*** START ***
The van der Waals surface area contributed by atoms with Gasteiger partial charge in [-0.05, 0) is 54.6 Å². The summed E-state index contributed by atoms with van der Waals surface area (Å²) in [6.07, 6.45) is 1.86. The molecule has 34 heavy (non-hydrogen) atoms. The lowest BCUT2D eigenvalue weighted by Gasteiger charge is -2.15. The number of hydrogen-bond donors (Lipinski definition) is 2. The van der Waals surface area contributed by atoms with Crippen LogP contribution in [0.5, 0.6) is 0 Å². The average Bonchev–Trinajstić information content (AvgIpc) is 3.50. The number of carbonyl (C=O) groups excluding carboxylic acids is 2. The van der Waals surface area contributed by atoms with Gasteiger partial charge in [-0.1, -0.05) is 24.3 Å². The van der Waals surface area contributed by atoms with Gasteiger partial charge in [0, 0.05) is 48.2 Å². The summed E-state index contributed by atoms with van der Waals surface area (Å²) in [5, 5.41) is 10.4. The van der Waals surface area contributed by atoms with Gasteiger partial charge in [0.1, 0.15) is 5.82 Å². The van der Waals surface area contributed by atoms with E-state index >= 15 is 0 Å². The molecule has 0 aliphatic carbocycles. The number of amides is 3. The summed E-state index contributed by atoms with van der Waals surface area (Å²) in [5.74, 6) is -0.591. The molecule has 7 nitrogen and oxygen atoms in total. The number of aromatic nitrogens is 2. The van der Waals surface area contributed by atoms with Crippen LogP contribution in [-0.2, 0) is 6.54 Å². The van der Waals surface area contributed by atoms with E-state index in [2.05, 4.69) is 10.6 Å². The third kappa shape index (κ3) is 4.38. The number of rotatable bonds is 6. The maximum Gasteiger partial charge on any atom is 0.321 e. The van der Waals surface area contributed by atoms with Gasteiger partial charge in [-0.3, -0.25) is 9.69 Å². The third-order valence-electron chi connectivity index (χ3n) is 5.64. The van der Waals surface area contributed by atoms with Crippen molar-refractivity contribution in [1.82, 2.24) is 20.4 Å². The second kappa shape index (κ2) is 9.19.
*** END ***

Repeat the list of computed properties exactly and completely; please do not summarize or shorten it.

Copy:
The van der Waals surface area contributed by atoms with Gasteiger partial charge in [-0.05, 0) is 54.6 Å². The summed E-state index contributed by atoms with van der Waals surface area (Å²) in [6.07, 6.45) is 1.86. The molecule has 34 heavy (non-hydrogen) atoms. The lowest BCUT2D eigenvalue weighted by Gasteiger charge is -2.15. The number of hydrogen-bond donors (Lipinski definition) is 2. The van der Waals surface area contributed by atoms with Crippen LogP contribution in [0.5, 0.6) is 0 Å². The average Bonchev–Trinajstić information content (AvgIpc) is 3.50. The number of carbonyl (C=O) groups excluding carboxylic acids is 2. The van der Waals surface area contributed by atoms with Gasteiger partial charge in [-0.1, -0.05) is 24.3 Å². The van der Waals surface area contributed by atoms with Gasteiger partial charge in [0, 0.05) is 48.2 Å². The summed E-state index contributed by atoms with van der Waals surface area (Å²) in [5, 5.41) is 10.4. The van der Waals surface area contributed by atoms with Gasteiger partial charge in [0.1, 0.15) is 5.82 Å². The van der Waals surface area contributed by atoms with E-state index >= 15 is 0 Å². The molecule has 0 aliphatic carbocycles. The number of amides is 3. The summed E-state index contributed by atoms with van der Waals surface area (Å²) in [5.74, 6) is -0.591. The molecule has 7 nitrogen and oxygen atoms in total. The number of aromatic nitrogens is 2. The van der Waals surface area contributed by atoms with Crippen LogP contribution in [-0.2, 0) is 6.54 Å². The van der Waals surface area contributed by atoms with E-state index in [2.05, 4.69) is 10.6 Å². The third kappa shape index (κ3) is 4.38. The number of rotatable bonds is 6. The maximum Gasteiger partial charge on any atom is 0.321 e. The van der Waals surface area contributed by atoms with Gasteiger partial charge in [-0.3, -0.25) is 9.69 Å². The third-order valence-electron chi connectivity index (χ3n) is 5.64. The van der Waals surface area contributed by atoms with Crippen molar-refractivity contribution in [1.82, 2.24) is 20.4 Å². The second kappa shape index (κ2) is 9.19.